Korea: Agreement with India, suspending tax collection during pending MAP

Korea and India agree to suspend tax collection

Representatives of the governments of South Korea and India on 9 December 2015 signed a “memorandum of understanding” (MoU) for the suspension of the collection of taxes, for up to five years, when there is a mutual agreement procedure (MAP) pending.

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In Korea, the collection of taxes is suspended for entities that have applied for a MAP until the conclusion of the MAP, under Korean transfer pricing regulations. The MoU will relieve the burden of double taxation for Korean taxpayers doing business in India while the MAP is being processed. In addition, it is expected that transfer pricing dispute cases could be considered under the MAP treatment pursuant to revised procedures of an income tax treaty between Korea and India.

Memorandum of Understanding

The recent meeting of the tax officials, headed by the Commissioner of Korea’s National Tax Service and Revenue Secretary of India, was held to discuss the subsequent issues related to the revised income tax treaty. The revised treaty was formally signed in May 2015. Currently, ratification of the treaty by both countries is pending, The treaty would enter into force 30 days after the ratified documents are exchanged. Both governments expect that this would be at a date sometime early next year. 

The first MAP meeting between Korea and India is expected to be held in the first half of 2016. With that meeting, the MoU will be effective.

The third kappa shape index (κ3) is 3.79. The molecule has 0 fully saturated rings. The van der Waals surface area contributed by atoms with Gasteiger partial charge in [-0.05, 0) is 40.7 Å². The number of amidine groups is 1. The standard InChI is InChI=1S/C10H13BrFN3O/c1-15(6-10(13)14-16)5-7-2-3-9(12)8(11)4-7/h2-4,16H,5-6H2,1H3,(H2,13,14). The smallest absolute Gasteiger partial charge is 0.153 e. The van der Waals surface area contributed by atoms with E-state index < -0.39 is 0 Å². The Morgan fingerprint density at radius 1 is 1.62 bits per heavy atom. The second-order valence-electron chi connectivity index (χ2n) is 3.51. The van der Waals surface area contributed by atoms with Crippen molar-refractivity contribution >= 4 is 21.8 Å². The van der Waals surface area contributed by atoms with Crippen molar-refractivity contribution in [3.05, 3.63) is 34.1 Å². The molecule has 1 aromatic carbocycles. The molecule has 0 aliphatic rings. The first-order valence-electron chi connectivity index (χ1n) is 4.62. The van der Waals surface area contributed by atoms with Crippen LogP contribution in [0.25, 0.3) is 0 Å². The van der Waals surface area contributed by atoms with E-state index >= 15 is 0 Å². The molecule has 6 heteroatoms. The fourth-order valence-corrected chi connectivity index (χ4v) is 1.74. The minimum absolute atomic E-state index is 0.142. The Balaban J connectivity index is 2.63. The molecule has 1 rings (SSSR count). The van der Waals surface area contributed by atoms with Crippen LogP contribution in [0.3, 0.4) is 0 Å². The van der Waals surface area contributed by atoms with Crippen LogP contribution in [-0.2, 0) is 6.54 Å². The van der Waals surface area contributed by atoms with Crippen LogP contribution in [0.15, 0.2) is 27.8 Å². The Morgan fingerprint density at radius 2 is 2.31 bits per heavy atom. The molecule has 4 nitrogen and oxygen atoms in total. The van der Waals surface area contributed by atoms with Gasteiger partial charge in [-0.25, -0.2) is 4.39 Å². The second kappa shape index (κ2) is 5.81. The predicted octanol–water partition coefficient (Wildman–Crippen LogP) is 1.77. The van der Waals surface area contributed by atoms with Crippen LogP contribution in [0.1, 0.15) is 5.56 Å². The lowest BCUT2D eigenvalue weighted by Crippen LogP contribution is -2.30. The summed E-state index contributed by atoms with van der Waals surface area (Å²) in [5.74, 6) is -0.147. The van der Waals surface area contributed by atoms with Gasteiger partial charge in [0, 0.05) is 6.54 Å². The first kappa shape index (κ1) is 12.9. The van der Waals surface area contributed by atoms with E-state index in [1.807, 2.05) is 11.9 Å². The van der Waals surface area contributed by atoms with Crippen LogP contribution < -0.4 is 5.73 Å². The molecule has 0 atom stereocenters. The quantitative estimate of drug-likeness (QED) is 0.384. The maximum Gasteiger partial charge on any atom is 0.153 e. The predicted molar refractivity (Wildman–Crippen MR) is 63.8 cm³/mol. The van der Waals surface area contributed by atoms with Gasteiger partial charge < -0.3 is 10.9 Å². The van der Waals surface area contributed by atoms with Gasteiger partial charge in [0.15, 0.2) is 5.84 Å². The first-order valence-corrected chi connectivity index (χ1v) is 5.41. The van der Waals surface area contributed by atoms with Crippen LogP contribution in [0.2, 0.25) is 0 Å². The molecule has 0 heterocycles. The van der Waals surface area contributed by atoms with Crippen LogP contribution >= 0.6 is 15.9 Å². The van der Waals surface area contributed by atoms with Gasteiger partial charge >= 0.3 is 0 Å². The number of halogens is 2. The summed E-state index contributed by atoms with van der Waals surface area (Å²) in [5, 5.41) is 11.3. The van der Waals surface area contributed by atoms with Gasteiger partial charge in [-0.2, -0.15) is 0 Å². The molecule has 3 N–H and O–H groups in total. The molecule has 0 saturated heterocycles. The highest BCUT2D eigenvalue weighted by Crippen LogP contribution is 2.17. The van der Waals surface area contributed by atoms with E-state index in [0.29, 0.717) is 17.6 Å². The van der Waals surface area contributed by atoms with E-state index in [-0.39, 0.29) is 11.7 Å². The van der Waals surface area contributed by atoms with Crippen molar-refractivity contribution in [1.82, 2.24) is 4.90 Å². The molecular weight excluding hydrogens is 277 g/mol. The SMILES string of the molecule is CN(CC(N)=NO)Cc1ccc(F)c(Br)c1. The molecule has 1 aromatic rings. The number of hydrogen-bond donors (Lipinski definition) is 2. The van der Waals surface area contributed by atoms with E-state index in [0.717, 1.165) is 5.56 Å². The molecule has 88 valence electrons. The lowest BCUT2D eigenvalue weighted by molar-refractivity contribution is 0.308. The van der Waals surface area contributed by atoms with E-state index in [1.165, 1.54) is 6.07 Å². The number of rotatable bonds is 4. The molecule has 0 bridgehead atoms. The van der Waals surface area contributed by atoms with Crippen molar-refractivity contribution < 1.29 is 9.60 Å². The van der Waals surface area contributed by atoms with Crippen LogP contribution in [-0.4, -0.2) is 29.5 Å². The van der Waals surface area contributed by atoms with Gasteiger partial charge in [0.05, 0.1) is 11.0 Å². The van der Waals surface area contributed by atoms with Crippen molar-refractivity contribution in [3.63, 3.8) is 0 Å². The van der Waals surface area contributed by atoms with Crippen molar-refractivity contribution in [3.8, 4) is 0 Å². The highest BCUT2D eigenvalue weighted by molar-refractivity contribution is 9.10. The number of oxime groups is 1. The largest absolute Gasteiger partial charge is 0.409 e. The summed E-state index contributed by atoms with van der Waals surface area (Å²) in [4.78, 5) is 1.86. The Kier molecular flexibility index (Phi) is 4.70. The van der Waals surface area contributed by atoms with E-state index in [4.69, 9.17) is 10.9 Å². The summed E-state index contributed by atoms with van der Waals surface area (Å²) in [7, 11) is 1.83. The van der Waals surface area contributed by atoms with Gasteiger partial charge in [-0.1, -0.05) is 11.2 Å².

Practical implications

Prior to the MoU, if a Korean company was subject to a transfer pricing adjustment in India and applied for a MAP, the company had to pay the amount of taxes assessed in advance of conclusion of the MAP and could only apply for a refund of taxes that might be refundable (because of the cancelled transfer pricing adjustment) at the conclusion of the MAP. 

With the MoU, a Korean company will not have to pay taxes for a period of up to five years during the pendency of the MAP. 

Until now, the court system in India has been the only available option for Korean companies seeking resolution of transfer pricing audits and adjustments in India. In addition, due to the lack of regulation in India that would allow for collection of taxes to be suspended during the progress of the MAP proceedings, the effectiveness of the MAP process was diluted because of the additional burden imposed on taxpayers and the required advance payment of taxes before the conclusion of the MAP. 

With the new MoU, Korean companies will have greater certainty as to their tax payment obligations, and will be relieved of the financial burden regarding the payment of assessed taxes in India during the pendency of MAP. In general, this may be viewed as a step towards ease of doing business in India for Korean companies because it will address issues of “economic” double taxation and will promote cross-border trade and investment.


For more information, contact a tax professional with KPMG’s Global Transfer Pricing Services in Korea:

Gil-Won Kang | +82 221 120 907 | gilwonkang@kr.kpmg.com

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